Going up the mountains from Les Cayes to Maniche, the view from the back of the truck can be grand or demoralizing, depending on your social location. For this visiting blan, it was wonderful to ride back there in the relative cool of this morning, experiencing the sights, sounds, and smells of Les Cayes very much close up, along with the motorcycles carrying parents and kids to work and school, the occasional truck, and the many tap-taps. Moving out of town and into the countryside, you exchange constant horns and exhaust for a more tropically bucolic scene – but you also lose the pavement and find progressively more “rustic” roadways. Still, the air, the vistas, and the 360-degree scenery make bouncing on your bottom worthwhile.
At least that was my experience. Yesterday, our interpreter rode in the back of the truck because we picked her up last. It occurred to me I should have offered her my seat inside, but we had taken off by the time I remembered my manners. It turns out I should have asked Pere Colbert (who was driving) to stop the truck. When I asked our interpreter this morning if she’d like to ride inside, she accepted quickly and gratefully. “The people on the side of the road yelled awful things at me yesterday,” she said.
I wanted to know more, but manners suggested I not press her for details. I wonder what this young Haitian business-management student endured, riding in the back of a pickup while the four blans rode in air-conditioned comfort. In a culture where dignity is everything, her placement there probably evoked some ugly images of subservience. Of course, it was the last thing any of us (including Pere Colbert) would have intended. So, on several levels, it was good for me to ride in the back of the truck today – including the chance to get this video of crossing the river to St. Augustin’s School.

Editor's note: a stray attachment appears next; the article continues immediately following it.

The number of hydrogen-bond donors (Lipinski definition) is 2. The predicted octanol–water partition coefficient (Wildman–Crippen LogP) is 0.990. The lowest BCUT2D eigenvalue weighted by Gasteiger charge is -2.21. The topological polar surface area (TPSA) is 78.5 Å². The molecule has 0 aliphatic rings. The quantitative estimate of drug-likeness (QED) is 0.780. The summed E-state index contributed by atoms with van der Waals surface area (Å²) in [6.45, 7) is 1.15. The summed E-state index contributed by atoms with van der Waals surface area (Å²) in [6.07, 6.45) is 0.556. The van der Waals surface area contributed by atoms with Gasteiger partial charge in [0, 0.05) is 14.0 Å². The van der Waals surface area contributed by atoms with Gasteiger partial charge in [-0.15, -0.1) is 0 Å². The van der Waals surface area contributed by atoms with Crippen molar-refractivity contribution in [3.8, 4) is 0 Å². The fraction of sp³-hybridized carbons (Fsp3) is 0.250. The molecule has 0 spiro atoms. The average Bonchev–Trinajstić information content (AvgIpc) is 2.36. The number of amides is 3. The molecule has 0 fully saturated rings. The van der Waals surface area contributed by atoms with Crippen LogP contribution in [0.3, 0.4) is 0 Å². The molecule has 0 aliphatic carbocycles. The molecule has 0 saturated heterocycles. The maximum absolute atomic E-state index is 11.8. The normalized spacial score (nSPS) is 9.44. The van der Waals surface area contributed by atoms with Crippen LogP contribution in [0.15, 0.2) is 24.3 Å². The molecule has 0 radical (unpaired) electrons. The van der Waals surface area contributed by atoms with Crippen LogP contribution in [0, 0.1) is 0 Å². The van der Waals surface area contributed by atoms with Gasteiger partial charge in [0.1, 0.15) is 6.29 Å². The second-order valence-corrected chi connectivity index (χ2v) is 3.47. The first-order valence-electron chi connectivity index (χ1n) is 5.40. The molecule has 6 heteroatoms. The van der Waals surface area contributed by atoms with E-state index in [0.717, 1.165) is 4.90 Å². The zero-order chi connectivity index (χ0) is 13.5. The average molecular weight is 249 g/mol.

As we took their pictures, we interviewed the kids (at least those in first grade and up) about their families, their favorite subjects, what they do for fun, and my favorite question: “What do you want to be when you grow up?” The answers to that question seem to be growing in diversity and complexity as the years go on. In past visits, we’ve always met a lot of future nurses, teachers, and physicians, and those are still popular choices. But this time, we also heard from several future agronomists and business owners, two future priests (both female), a future linguist, and quite a few future members of the Haitian national soccer team. These are dreams, of course – and that’s the point. When children can dream, that says good things about what dreams may come.
The teachers are dreaming for St. Augustin’s School, too. We met with the headmaster and teachers after school today. Samuel Sauray, the headmaster, wants nothing less than his school to be the best in the area, bar none. We asked how the teachers explained the school’s improvement in test scores, and they said it has much to do with St. Andrew’s commitment to provide textbooks for kids whose parents can’t afford them. Sure, some political correctness may have been at play, but they have a point that students can’t complete homework without books. Looking down the road, the teachers see a need for teaching assistants in classrooms with 40+ children (I know I’d need an assistant), as well as additional space to accommodate the growing enrollment. From a perspective of scarcity, we can hear that and scoff, “It’s just a dream.” But so was a hot-lunch program a few years ago. And we already have the beginnings of a fund for new construction at St. Augustin’s.
We didn’t promise anything, of course. As the wealthy blans dropping in for a visit, we’re always trying to be partners and not simply patrons; and it’s easy for both sides to slip into historic roles of recipient and benefactor. Instead, we’re trying to dream, and plan, together.